Meeting Times at 4th United Presbyterian Church

Cafe' Worship: 9:15 a.m. each Sunday in Gathering Hall (activities provided for children; coffee; snacks)
Adult Sunday School: 10 a.m.

Sunday Worship: 11 a.m.


Bible Study: each Thursday at 6 p.m.


Community Forum: last Thursday of each month at 6 p.m. with meal (no community forum in November, 2011)


About the 4th United Presbyterian Bible Blog

Posts on this blog are from me, Rev. George H. Waters, one of the two organizing co-pastors of 4th United Presbyterian Church. Our other organizing pastor was Rev. Sonya McAuley-Allen, who is now pastor of a church in Charlotte, N.C. Since June of 2011, Rev. Elizabeth Peterson has been our parish associate pastor for new church development. The earliest posts are sermon notes from the few I have typed the last two years. Then, there is a series of notes posted on the book of Romans. After that, it varies from week to week, sometimes church news, sometimes reflections on a happening, a passage of scripture, or even some pictures. This blog is meant to open the conversation we have going on in our church to others in our community.



The picture below is of our church's sanctuary, built in 1913.




Thursday, August 20, 2009

An introduction to Romans 2:1-29

Criticizing those who identify themselves as “the saved.”

In this section of Romans, Paul turns from criticizing the idolatry of unbelievers (non-Jews), and assuming that he has those of Jewish origin applauding, amening and self-satisfied with their religious status and knowledge of the law, Paul does an about face, looks squarely at the Jews and Jewish Christians and says: “Therefore you are without excuse, all you people of God, whoever you are that are judging others; for when you judge others, you are really condemning yourselves, because you are doing the very evil you accuse others of doing!”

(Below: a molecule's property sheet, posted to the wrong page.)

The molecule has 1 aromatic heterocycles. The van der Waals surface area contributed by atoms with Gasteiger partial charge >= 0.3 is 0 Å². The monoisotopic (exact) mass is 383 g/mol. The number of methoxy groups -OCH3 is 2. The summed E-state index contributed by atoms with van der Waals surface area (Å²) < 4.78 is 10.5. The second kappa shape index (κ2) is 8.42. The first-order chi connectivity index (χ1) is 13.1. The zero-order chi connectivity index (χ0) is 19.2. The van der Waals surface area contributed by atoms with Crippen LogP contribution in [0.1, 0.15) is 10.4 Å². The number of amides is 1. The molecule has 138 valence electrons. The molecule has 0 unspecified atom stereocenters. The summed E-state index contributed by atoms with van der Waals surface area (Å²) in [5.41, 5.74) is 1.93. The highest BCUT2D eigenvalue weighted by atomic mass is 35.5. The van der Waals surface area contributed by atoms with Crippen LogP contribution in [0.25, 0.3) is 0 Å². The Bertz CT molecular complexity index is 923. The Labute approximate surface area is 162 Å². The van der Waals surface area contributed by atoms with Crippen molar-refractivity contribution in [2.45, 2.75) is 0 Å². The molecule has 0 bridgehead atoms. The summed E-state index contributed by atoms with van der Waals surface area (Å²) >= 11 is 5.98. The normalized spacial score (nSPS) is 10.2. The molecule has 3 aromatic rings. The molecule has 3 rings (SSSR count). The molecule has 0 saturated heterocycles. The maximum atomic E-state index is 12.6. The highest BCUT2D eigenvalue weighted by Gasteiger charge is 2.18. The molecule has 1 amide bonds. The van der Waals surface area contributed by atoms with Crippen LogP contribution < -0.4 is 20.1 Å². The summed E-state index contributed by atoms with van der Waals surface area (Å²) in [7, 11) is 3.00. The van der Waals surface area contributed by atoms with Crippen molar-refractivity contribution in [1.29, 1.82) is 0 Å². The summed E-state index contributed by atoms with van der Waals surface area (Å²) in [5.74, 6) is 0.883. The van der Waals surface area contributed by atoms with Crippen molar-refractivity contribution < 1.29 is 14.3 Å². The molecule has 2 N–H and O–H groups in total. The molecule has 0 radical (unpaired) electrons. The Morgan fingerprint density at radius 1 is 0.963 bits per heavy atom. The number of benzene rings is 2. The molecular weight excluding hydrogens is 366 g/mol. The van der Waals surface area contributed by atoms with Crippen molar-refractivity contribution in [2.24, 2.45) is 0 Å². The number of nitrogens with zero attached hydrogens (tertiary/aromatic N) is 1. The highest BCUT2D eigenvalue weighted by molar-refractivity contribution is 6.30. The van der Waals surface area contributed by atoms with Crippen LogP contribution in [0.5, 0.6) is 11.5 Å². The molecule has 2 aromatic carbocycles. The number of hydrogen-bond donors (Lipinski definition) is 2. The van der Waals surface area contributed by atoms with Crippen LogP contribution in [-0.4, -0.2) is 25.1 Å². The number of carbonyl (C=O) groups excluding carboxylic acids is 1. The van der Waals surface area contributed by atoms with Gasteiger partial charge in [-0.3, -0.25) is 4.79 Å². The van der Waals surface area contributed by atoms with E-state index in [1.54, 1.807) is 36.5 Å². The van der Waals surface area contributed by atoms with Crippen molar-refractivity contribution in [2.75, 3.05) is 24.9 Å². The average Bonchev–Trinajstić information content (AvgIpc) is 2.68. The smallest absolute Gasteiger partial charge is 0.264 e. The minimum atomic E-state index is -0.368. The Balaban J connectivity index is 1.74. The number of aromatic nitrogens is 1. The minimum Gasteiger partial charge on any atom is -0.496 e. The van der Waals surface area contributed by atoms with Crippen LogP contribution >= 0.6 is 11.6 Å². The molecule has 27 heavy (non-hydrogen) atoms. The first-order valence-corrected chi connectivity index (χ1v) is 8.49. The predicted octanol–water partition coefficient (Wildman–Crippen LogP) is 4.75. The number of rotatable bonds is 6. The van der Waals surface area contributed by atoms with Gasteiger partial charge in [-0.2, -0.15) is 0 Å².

At times in the history of the church, and often in the history of the Protestant Church, this section has been looked upon as a criticism of “works-righteousness,” which is the belief that humans earn their way to salvation by virtue of their good works, not by virtue of their faith in God’s good work in Jesus. But, Paul’s real point in this chapter is that it is a big problem to presume on God’s grace, because in the end everyone will give an account before God for what they have done in this mortal life. It is really the confidence in their faith that they have been elected by God for salvation that Paul is attacking, because this confidence is not characterized by humility and gratitude, but by arrogance and an absence of real gratitude.

To me, this chapter of Romans is best heard by the religious community known as “the church” in our time. That is, we in the church need to hear chapter 2 of Romans as directly addressed to us. We are those who believe that we have some superior status as “believers” that saves us, and we are those who trust more in our confessions of faith and rites of admission than the God to whom they are supposed to point. We might very well translate 2:26 as: “Therefore if the unbaptized keep the righteousness of the law, shall not this unbaptized person be counted as if he or she was truly baptized into Christ?” In this loose translation/interpretation, I have here substituted the rite of baptism for the rite of circumcision. Certainly, this is not justifiable on linguistic grounds; however, it may be justifiable as "an interpretation" that speaks a living word, as opposed to being stuck at the level of a literal translation with no real interpretation. Think about this chapter as addressed to the contemporary Church and see how it fits. It probably still addresses Jews pretty well too. As Christians we are so closely related to our Jewish brothers and sisters, both in our positive and our negative characteristics and tendencies. Back then, I think Paul aimed this criticism at those with a close tie to the Jewish tradition, whether they were Jews or Jewish Christians. That is another way of aiming his criticism at the “religious” as opposed to aiming (as he did in Romans 1:18-32) his criticism at the irreligious. Jews and Christians ought to try to hear this chapter together sometime, and see what comes of it.

I’ll go through this chapter verse by verse in the next couple of posts.

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